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Iron chelators in photodynamic therapy
|Anna Mrozek-Wilczkiewicz 1, Maciej Serda 2, Robert Musiol 2, Jaroslaw Polanski 2, Alicja Ratuszna 1|
1. University of Silesia, August Chełkowski Institute of Physics, Department of Solid State Physics, Uniwersytecka 4, Katowice 40-007, Poland
In photodynamic therapy (PDT), a non-invasive anticancer treatment, visible light is used as a magic bullet selectively destroying cancer cells by a photosensitizer that is non-toxic in the dark. Protoporphyrin IX (PpIX) is a natural photosensitizer synthesized in the cell which is also a chelating agent that if bonded to Fe2+ forms heme, a central component of hemoglobin. Therefore, xenobiotic iron chelators can disturb iron homeostasis, increasing the accumulation of PpIX, obstructing the last step of heme biosynthesis, and enhancing PDT efficiency. However, the attempts to use this promising idea have not proved to be hugely successful. Herein, we revisited this issue by analyzing the application of iron chelators highly toxic in the dark which should have higher Fe2+affinity than the non-toxic chelators used so far. We have designed and prepared thiosemicarbazones (TSCs) with the highest dark cellular cytotoxicity among TSCs ever reported. We demonstrate that compound 1 and 2 exert powerful PDT enhancement when used in combination with 5-aminolevulinic acid (ALA), a precursor of PpIX.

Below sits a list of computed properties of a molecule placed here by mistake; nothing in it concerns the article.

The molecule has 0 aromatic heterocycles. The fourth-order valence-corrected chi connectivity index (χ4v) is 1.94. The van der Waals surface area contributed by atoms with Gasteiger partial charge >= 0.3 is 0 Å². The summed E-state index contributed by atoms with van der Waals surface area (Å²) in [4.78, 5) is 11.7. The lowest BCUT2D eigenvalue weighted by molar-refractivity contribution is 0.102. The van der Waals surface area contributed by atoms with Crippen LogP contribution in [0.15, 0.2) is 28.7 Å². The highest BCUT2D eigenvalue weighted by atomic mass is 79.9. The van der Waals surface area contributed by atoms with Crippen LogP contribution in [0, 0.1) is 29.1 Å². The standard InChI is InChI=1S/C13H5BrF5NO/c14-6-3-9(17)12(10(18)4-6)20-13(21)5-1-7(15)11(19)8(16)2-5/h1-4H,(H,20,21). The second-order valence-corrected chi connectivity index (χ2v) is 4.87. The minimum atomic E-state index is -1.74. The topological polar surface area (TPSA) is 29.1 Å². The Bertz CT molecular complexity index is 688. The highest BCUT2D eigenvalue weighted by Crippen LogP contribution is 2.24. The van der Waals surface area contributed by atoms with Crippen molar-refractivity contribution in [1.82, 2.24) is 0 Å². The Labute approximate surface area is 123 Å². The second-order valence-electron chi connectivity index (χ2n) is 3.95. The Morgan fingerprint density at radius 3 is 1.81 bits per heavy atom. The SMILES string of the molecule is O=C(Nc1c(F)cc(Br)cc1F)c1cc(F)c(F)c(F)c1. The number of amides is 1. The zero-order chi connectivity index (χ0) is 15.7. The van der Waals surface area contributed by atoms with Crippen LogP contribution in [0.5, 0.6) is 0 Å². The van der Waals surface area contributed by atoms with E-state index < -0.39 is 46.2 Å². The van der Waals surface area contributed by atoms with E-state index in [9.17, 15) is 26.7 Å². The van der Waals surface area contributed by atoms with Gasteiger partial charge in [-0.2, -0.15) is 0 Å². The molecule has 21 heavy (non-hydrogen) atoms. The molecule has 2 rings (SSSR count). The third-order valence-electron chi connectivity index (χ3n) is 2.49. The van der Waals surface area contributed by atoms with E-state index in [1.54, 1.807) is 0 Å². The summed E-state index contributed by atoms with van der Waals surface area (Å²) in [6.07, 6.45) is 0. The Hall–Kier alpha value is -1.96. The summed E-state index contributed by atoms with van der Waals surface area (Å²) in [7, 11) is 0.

Presentation: Oral at IX Multidyscyplinarna Konferencja Nauki o Leku, by Anna Mrozek-Wilczkiewicz
See On-line Journal of IX Multidyscyplinarna Konferencja Nauki o Leku
Submitted: 2014-03-26 17:08 Revised: 2014-05-02 13:13